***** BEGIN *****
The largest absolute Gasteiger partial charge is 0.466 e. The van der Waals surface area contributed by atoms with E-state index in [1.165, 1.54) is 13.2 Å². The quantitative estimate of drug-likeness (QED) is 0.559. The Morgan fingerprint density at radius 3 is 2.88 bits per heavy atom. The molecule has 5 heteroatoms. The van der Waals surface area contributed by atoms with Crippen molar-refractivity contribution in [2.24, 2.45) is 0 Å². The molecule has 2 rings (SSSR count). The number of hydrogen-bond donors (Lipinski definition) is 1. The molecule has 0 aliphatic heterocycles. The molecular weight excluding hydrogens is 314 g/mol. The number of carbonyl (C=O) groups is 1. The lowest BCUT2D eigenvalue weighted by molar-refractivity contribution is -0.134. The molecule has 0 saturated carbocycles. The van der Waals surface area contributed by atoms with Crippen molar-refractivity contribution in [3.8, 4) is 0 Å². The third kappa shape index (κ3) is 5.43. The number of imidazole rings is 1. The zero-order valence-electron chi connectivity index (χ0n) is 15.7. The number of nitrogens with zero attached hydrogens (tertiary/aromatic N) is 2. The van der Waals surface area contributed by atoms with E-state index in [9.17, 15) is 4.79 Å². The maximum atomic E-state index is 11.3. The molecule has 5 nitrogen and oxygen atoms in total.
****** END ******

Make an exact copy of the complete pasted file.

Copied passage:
The largest absolute Gasteiger partial charge is 0.466 e. The van der Waals surface area contributed by atoms with E-state index in [1.165, 1.54) is 13.2 Å². The quantitative estimate of drug-likeness (QED) is 0.559. The Morgan fingerprint density at radius 3 is 2.88 bits per heavy atom. The molecule has 5 heteroatoms. The van der Waals surface area contributed by atoms with Crippen molar-refractivity contribution in [2.24, 2.45) is 0 Å². The molecule has 2 rings (SSSR count). The number of hydrogen-bond donors (Lipinski definition) is 1. The molecule has 0 aliphatic heterocycles. The molecular weight excluding hydrogens is 314 g/mol. The number of carbonyl (C=O) groups is 1. The lowest BCUT2D eigenvalue weighted by molar-refractivity contribution is -0.134. The molecule has 0 saturated carbocycles. The van der Waals surface area contributed by atoms with Crippen molar-refractivity contribution in [3.8, 4) is 0 Å². The third kappa shape index (κ3) is 5.43. The number of imidazole rings is 1. The zero-order valence-electron chi connectivity index (χ0n) is 15.7. The number of nitrogens with zero attached hydrogens (tertiary/aromatic N) is 2. The van der Waals surface area contributed by atoms with E-state index in [9.17, 15) is 4.79 Å². The maximum atomic E-state index is 11.3. The molecule has 5 nitrogen and oxygen atoms in total.